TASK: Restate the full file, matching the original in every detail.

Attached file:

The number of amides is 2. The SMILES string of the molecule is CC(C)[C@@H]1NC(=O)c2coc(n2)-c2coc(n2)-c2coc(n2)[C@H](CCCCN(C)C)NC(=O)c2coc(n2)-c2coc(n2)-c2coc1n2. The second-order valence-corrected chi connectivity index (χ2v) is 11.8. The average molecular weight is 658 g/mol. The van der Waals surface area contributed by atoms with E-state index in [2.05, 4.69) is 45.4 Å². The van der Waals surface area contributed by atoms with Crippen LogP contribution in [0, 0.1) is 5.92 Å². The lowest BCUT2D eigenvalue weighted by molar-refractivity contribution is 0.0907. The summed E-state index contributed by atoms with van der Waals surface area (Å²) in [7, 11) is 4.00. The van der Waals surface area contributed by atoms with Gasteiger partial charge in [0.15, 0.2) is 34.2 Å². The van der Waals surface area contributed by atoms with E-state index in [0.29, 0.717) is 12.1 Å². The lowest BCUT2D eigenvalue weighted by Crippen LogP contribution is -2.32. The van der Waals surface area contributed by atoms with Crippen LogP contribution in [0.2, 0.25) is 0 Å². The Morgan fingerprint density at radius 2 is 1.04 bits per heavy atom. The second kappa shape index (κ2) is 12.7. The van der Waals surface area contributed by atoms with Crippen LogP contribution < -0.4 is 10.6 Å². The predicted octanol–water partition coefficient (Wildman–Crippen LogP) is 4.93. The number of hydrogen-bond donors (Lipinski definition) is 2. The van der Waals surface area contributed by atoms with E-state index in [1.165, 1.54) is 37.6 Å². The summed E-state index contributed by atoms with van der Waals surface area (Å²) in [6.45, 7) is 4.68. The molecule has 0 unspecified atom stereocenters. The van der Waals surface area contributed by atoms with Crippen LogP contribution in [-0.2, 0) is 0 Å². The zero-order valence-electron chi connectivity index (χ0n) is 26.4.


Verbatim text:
The number of amides is 2. The SMILES string of the molecule is CC(C)[C@@H]1NC(=O)c2coc(n2)-c2coc(n2)-c2coc(n2)[C@H](CCCCN(C)C)NC(=O)c2coc(n2)-c2coc(n2)-c2coc1n2. The second-order valence-corrected chi connectivity index (χ2v) is 11.8. The average molecular weight is 658 g/mol. The van der Waals surface area contributed by atoms with E-state index in [2.05, 4.69) is 45.4 Å². The van der Waals surface area contributed by atoms with Crippen LogP contribution in [0, 0.1) is 5.92 Å². The lowest BCUT2D eigenvalue weighted by molar-refractivity contribution is 0.0907. The summed E-state index contributed by atoms with van der Waals surface area (Å²) in [7, 11) is 4.00. The van der Waals surface area contributed by atoms with Gasteiger partial charge in [0.15, 0.2) is 34.2 Å². The van der Waals surface area contributed by atoms with E-state index in [0.29, 0.717) is 12.1 Å². The lowest BCUT2D eigenvalue weighted by Crippen LogP contribution is -2.32. The van der Waals surface area contributed by atoms with Crippen LogP contribution in [0.2, 0.25) is 0 Å². The Morgan fingerprint density at radius 2 is 1.04 bits per heavy atom. The second kappa shape index (κ2) is 12.7. The van der Waals surface area contributed by atoms with Crippen LogP contribution < -0.4 is 10.6 Å². The predicted octanol–water partition coefficient (Wildman–Crippen LogP) is 4.93. The number of hydrogen-bond donors (Lipinski definition) is 2. The van der Waals surface area contributed by atoms with E-state index in [1.165, 1.54) is 37.6 Å². The summed E-state index contributed by atoms with van der Waals surface area (Å²) in [6.45, 7) is 4.68. The molecule has 0 unspecified atom stereocenters. The van der Waals surface area contributed by atoms with Crippen LogP contribution in [-0.2, 0) is 0 Å². The zero-order valence-electron chi connectivity index (χ0n) is 26.4.